Size Matters presents fifteen contemporary large-scale paintings by twelve artists from diverse genres. The title is a double entendre that suggests two meanings: the significance of size and the problems associated with it.
In the visual arts, size is concerned with scale and proportion. On one hand, scale refers to the size of a whole object in relationship to another whole object. In experiencing the scale of an artwork, we tend to compare its size to that of our bodies. In this exhibition, “The Agony of Christ,” by Jerome Wright, is 65” x 48.” One need only glance at the work to gain a sense of its stature and imposing presence.
On the other hand, proportion refers to the relative size of the parts of a whole object. In the portrait of the classical composer Ulysses S. Kay, by Carl Owens, the head and shoulders of the subject are much larger than that of most humans. As the viewer, we immediately understand the significance of this person who has been painted in such a grand style.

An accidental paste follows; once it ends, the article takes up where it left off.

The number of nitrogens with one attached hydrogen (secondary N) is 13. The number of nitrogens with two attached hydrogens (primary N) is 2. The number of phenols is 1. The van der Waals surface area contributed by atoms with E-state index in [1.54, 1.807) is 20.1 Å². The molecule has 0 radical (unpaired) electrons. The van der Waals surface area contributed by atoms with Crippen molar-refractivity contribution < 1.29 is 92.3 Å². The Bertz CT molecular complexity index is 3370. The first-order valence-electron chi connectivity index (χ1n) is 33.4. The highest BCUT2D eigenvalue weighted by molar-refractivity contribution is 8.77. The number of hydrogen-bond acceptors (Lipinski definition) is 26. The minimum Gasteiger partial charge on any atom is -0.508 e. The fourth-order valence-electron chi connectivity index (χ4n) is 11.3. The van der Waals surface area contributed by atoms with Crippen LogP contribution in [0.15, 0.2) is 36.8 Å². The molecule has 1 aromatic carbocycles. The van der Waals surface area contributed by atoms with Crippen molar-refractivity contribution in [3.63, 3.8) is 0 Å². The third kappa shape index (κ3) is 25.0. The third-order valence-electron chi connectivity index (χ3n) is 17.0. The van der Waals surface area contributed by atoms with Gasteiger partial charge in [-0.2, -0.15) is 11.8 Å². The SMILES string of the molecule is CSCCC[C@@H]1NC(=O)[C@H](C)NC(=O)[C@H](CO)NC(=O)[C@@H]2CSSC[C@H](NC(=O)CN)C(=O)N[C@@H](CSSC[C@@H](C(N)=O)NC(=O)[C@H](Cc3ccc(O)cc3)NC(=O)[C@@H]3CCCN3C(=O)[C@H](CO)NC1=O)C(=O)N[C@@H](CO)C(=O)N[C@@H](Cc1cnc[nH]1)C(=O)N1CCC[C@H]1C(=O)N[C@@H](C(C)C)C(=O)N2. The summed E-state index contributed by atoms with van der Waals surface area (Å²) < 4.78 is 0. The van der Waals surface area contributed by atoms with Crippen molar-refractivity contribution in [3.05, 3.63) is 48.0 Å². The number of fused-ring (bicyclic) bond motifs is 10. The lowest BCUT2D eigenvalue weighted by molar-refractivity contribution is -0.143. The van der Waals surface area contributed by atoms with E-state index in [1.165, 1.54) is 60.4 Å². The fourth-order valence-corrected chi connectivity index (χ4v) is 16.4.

The concern associated with large-scale works of art is also two-fold. The artists that create them have to manage the scale and proportion of the details in their work, but just as importantly, they have to determine where they will store and possibly transport them. Museums have similar concerns about such works’ safe transport, storage, and exhibition.
As you view the paintings, note that “Woman Reading a Bible” by Jerome Wright, at 45” x 35.5” is the smallest work, and that “The Door of No Return” by Saffell Gardner, at 8’ x 4’ is the largest. If in this expansive space, the featured paintings were a standard 20” x 24”, they would appear less impressive regardless of the quality of the artists’ execution. Therefore, in this case, size really does matter.
Size Matters: Large-Scale Paintings from the Collections of the Charles H. Wright Museum is free with Museum admission.